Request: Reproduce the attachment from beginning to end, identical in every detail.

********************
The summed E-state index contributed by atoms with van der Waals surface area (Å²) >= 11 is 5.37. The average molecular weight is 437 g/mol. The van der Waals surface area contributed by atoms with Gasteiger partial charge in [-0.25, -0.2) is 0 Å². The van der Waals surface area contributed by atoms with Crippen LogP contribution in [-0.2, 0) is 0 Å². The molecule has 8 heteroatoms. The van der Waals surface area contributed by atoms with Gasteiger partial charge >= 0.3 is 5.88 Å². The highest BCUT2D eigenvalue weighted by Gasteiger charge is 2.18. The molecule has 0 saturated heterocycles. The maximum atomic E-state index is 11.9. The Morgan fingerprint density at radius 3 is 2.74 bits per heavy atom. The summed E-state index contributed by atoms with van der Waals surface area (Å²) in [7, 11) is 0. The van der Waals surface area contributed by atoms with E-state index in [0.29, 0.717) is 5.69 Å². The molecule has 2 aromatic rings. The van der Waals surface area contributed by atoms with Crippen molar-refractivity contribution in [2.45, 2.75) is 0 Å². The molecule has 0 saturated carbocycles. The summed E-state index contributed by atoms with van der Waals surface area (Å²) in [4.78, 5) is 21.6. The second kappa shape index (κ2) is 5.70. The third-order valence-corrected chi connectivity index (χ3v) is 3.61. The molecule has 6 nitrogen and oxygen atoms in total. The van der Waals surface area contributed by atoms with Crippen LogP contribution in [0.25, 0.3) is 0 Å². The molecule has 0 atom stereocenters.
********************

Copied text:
The summed E-state index contributed by atoms with van der Waals surface area (Å²) >= 11 is 5.37. The average molecular weight is 437 g/mol. The van der Waals surface area contributed by atoms with Gasteiger partial charge in [-0.25, -0.2) is 0 Å². The van der Waals surface area contributed by atoms with Crippen LogP contribution in [-0.2, 0) is 0 Å². The molecule has 8 heteroatoms. The van der Waals surface area contributed by atoms with Gasteiger partial charge >= 0.3 is 5.88 Å². The highest BCUT2D eigenvalue weighted by Gasteiger charge is 2.18. The molecule has 0 saturated heterocycles. The maximum atomic E-state index is 11.9. The Morgan fingerprint density at radius 3 is 2.74 bits per heavy atom. The summed E-state index contributed by atoms with van der Waals surface area (Å²) in [7, 11) is 0. The van der Waals surface area contributed by atoms with E-state index in [0.29, 0.717) is 5.69 Å². The molecule has 2 aromatic rings. The van der Waals surface area contributed by atoms with Crippen molar-refractivity contribution in [2.45, 2.75) is 0 Å². The molecule has 0 saturated carbocycles. The summed E-state index contributed by atoms with van der Waals surface area (Å²) in [4.78, 5) is 21.6. The second kappa shape index (κ2) is 5.70. The third-order valence-corrected chi connectivity index (χ3v) is 3.61. The molecule has 6 nitrogen and oxygen atoms in total. The van der Waals surface area contributed by atoms with Crippen LogP contribution in [0.25, 0.3) is 0 Å². The molecule has 0 atom stereocenters.